Compare this to the list of shows with the opposite scenario: the aforementioned King of Queens, The Neighbors, Modern Family, Still Standing, Family Guy, The Honeymooners, The Big C, The Drew Carey Show, Grounded for Life. Even Carmela was too hot for Tony, but hey, at least he was a mob boss, and crime pays. I don't imagine there's much upside in being married to Jim Belushi.
Being gay on TV is A-OK, as long as being gay means you wear bright colors and make Meryl Streep jokes rather than having fulfilling sexual or romantic relationships. The A.V. Club's Joshua Alston describes Modern Family's Mitchell and Cam (arguably television's most visible gay couple) as more "asexual frenemies" than a loving gay couple. He claims that even shows like Will and Grace and Happy Endings have struggled with giving the gay characters' love lives the same weight as the rest of the characters on the show.
Can you name a single one of Jack MacFarland's gentleman callers? Neither can I. Robert? Patrick? Stuart? Now I'm just saying gay names.
Glee has had all kinds of problems with Mercedes throughout its run. In addition to equating her blackness with sassiness, Ryan Murphy and company tend to forget about any of their female choir members whose names don't rhyme with "Craychel." In the case of Santana, that might have to do with offscreen issues, but Mercedes has been an afterthought from day one, despite being Michele's equal in the pipes department. There's a simple reason why: Your screen time on sitcoms is usually dependent on your ability to get paired off into a couple, and Glee only remembers Mercedes exists when she's dating someone, like Kurt (yeah, that happened) or the Trout Mouth guy.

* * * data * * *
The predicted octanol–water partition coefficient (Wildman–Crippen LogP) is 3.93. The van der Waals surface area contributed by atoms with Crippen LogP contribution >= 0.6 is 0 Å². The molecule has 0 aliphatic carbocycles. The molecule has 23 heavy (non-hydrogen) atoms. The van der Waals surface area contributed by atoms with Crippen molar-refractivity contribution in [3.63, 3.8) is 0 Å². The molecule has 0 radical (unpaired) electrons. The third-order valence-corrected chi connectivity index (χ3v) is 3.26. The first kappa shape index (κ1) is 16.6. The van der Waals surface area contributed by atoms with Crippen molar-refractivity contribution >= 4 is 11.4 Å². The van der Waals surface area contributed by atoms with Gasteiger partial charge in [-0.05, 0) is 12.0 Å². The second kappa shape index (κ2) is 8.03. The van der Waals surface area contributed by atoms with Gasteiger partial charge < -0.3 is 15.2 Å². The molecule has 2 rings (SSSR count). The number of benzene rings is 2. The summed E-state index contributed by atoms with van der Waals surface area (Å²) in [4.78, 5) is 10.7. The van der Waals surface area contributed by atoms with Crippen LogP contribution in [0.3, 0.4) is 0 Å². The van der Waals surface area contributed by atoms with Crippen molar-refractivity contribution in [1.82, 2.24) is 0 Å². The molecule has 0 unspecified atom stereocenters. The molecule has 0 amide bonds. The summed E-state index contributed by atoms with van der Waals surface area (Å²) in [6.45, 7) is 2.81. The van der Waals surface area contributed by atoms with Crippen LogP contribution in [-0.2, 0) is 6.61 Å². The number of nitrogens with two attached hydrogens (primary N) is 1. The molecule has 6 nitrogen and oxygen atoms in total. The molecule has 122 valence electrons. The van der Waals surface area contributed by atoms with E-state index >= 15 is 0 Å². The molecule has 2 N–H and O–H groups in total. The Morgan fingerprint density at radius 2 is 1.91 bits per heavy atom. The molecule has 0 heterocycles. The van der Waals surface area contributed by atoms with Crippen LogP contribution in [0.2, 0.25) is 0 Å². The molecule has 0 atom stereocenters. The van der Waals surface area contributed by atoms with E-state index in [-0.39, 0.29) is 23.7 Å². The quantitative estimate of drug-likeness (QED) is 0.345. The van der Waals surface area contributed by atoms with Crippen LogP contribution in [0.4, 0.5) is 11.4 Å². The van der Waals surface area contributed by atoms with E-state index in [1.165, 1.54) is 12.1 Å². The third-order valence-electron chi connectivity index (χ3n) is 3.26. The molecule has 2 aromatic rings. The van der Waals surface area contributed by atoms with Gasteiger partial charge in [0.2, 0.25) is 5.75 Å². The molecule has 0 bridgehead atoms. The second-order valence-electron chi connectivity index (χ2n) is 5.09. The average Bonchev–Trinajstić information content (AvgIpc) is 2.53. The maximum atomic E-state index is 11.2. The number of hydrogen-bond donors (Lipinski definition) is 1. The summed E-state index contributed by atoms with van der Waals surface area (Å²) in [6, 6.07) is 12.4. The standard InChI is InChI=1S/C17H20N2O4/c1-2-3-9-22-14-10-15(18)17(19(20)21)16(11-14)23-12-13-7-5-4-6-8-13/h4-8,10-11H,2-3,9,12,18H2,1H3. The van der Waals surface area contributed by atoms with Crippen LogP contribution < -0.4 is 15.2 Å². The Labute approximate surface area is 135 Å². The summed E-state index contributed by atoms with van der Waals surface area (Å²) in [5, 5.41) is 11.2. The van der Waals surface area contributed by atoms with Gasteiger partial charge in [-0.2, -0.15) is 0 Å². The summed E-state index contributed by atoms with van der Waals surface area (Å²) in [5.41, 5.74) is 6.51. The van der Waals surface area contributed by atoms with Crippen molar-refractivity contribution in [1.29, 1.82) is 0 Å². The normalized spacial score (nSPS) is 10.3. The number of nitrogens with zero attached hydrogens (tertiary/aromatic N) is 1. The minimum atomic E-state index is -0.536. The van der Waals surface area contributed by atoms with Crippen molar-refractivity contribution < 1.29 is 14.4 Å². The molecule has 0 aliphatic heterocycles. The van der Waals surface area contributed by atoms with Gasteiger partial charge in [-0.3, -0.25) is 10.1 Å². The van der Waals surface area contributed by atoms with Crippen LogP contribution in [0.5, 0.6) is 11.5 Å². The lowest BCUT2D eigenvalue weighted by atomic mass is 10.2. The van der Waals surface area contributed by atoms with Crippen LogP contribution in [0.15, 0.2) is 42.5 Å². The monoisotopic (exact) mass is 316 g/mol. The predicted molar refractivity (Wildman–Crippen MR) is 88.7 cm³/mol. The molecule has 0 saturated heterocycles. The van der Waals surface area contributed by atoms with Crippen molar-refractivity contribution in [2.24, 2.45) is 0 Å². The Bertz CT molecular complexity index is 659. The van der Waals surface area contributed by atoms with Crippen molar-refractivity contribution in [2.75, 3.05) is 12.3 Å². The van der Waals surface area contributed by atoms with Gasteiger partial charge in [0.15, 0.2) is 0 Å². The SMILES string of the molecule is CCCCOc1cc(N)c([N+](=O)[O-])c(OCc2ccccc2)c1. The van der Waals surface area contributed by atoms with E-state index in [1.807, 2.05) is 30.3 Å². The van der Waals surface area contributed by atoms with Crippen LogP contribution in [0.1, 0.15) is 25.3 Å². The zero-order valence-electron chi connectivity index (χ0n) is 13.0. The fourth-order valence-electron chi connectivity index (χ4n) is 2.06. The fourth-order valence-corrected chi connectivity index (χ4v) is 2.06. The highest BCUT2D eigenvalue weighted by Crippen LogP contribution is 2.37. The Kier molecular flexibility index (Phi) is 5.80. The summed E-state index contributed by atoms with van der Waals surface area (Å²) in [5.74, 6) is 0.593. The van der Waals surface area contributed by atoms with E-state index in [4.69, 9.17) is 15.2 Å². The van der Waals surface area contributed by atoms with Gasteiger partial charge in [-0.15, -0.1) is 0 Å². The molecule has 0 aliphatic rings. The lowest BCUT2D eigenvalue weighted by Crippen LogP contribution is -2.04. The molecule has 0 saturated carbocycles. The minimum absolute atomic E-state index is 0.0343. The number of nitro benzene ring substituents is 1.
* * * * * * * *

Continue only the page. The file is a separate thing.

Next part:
At least New Girl has had the decency to make Winston's narrative marginalization into the series' best running joke; now if only they had the decency to fix it.
Television often has a way of color coding its female characters: Brunettes are the competent, down-to-earth, straight-man types, while blonds are the brain-cell-deficient comic relief. If life were 2 Broke Girls or The Big Bang Theory, hiring potential female job candidates would be as simple as a follicle test: Only brunettes need apply.
But then again, if life were 2 Broke Girls, we'd all be inexplicably rich enough to own a horse in Brooklyn while working wacky menial labor jobs.
Here's to a future of new characters, hopefully one's that aren't built from the same old tropes.